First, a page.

https://portal.msrc.microsoft.com/en-US/security-guidance/advisory/ADV180002

So more updates will be coming.
From your link:
This advisory addresses the following vulnerabilities:
  • CVE-2017-5753 - Bounds check bypass
  • CVE-2017-5715 - Branch target injection
  • CVE-2017-5754 - Rogue data cache load
These CVEs do not match the ones on the MDS website:
The following is the fine-grained vulnerability classification adopted by Intel, together with their CVSS score (their rating of the severity of the bug):
CVE-2018-12126: "Microarchitectural Store Buffer Data Sampling (MSBDS)" (CVSS score 6.5: Medium). See the Fallout paper for more information.
CVE-2018-12127: "Microarchitectural Load Port Data Sampling (MLPDS)" (CVSS score 6.5: Medium). See the RIDL paper for more information.
CVE-2018-12130: "Microarchitectural Fill Buffer Data Sampling (MFBDS)" (CVSS score 6.5: Medium). See the RIDL paper for more information.
CVE-2019-11091: "Microarchitectural Data Sampling Uncacheable Memory (MDSUM)" (CVSS score 3.8: Low). See the RIDL paper for more information.
And are thus not relevant.
 
No its not. That is from January 2018 regarding spectre and meltdown.

If you're going to try and cite information it is best if you actually read it before linking it.

Not sure what happened to the link, it's not right.

Was updated in April 9th 2019.

https://portal.msrc.microsoft.com/en-US/security-guidance/advisory/ADV180002

MS seems to be all over it currently.

Should be some Windows updates coming soon.

Can always check your system to make sure:

https://www.grc.com/inspectre.htm
 
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Rogue Leader

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Not sure what happened to the link, it's not right.

Was updated in April 9th 2019.

https://portal.msrc.microsoft.com/en-US/security-guidance/advisory/ADV180002

MS seems to be all over it currently.
Yes thats the correct link, updated April 9th. And still again has nothing to do with this current exploit. Its all info from 2018 Regarding Spectre and Meltdown

The April 2019 Update was this specifically:

To provide protection against the Spectre Variant 2 (CVE-2017-5175) and Meltdown (CVE-2017-5754) vulnerabilities for systems running VIA processors, Microsoft has released the following security updates: 1. Security update 4493472 (monthly rollup) or 4493448 (security only) for Windows 7, Windows Server 2008 R2, or Windows Server 2008 R2 for x64-based Systems (Server Core installation) - see https://support.microsoft.com/en-us/help/4493472/ or https://support.microsoft.com/en-us/help/4493448/ for more information. 2. Security update 4493446 (monthly rollup) for Windows RT 8.1; Security update 4493446 (monthly rollup) or 4493467 (security only) for Windows 8.1, Windows Server 2012 R2, or Windows Server 2012 R2 (Server Core installation) - see https://support.microsoft.com/en-us/help/4493446/ or https://support.microsoft.com/en-us/help/4493467/ for more information. 3. Cumulative update 4493464 for Windows 10 Version 1803 or Windows Server, version 1803 (Server Core Installation) - see https://support.microsoft.com/en-us/help/4493464/ for more information. Please note that these updates are for VIA processors only. For further Windows Client (IT Pro) guidance, see https://support.microsoft.com/en-us/help/4073119/. For Windows Server guidance, see https://support.microsoft.com/en-us/help/4072698/.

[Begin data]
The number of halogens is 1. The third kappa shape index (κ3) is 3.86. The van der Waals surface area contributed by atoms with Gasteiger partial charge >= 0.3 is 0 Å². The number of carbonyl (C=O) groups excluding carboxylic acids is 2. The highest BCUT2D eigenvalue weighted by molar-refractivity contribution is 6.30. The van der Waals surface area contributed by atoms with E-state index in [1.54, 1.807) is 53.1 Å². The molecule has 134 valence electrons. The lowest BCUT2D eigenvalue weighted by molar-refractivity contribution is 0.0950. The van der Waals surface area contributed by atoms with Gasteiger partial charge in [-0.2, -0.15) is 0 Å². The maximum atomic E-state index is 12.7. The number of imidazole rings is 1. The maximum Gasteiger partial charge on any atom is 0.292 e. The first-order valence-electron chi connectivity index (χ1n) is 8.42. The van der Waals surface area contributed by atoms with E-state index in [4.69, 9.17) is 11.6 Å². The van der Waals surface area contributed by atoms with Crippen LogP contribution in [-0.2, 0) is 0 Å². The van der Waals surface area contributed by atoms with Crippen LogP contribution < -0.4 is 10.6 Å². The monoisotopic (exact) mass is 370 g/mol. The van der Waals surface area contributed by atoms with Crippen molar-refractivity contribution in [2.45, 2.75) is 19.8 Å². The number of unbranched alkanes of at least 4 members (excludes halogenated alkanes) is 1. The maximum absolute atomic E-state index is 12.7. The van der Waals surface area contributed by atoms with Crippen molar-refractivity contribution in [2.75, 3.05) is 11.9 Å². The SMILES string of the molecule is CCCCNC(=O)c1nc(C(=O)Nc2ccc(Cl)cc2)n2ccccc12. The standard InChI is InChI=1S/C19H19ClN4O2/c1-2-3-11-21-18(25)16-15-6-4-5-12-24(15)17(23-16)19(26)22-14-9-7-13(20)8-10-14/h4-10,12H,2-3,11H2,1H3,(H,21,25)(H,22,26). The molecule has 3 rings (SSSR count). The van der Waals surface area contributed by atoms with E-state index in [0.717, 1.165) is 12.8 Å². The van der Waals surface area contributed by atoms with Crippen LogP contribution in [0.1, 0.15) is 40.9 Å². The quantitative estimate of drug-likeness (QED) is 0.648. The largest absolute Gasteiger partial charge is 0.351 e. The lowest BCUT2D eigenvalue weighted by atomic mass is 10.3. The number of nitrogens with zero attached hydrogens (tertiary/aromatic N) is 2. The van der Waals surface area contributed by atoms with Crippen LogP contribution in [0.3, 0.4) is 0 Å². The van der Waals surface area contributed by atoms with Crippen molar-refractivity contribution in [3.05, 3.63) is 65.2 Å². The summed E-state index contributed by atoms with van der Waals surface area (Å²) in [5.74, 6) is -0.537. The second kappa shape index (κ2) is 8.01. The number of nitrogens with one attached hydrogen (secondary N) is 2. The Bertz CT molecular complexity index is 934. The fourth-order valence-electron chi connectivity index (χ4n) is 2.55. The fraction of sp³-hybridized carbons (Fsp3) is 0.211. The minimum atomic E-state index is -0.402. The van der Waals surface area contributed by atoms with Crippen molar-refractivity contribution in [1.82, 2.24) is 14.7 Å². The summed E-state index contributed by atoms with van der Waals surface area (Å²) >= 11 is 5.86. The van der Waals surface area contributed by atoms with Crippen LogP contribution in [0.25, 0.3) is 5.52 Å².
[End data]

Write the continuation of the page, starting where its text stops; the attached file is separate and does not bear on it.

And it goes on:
So no, stop with the misinformartion please. This was easy enough to find by just scrolling.
 
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sonichedgehog360

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AMD – In 2019, we’re bringing you 32 threads to Ryzen and 128 threads to EPYC. Intel – Remember those 16 threads we gave you on desktop? Now, they’re only 8.

Note: To clarify, only Whiskey Lake and a meager handful of others have the necessary hardware mitigations. Coffee Lake, while it is technically 8th Gen, does not. So the i9-9900K, which is a Coffee Lake-based product, is most definitely susceptible to this form of attack.
 
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svan71

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Hey this ain't so bad I'll just drop an 8th or 9th gen chip in my 1151 socket z270. Oh wait Intel decided to require a new motherboard / chipset with the exact same socket for me to do that. I'm sure it was just yet another mistake / oversight on their part that causes me to spend even more money.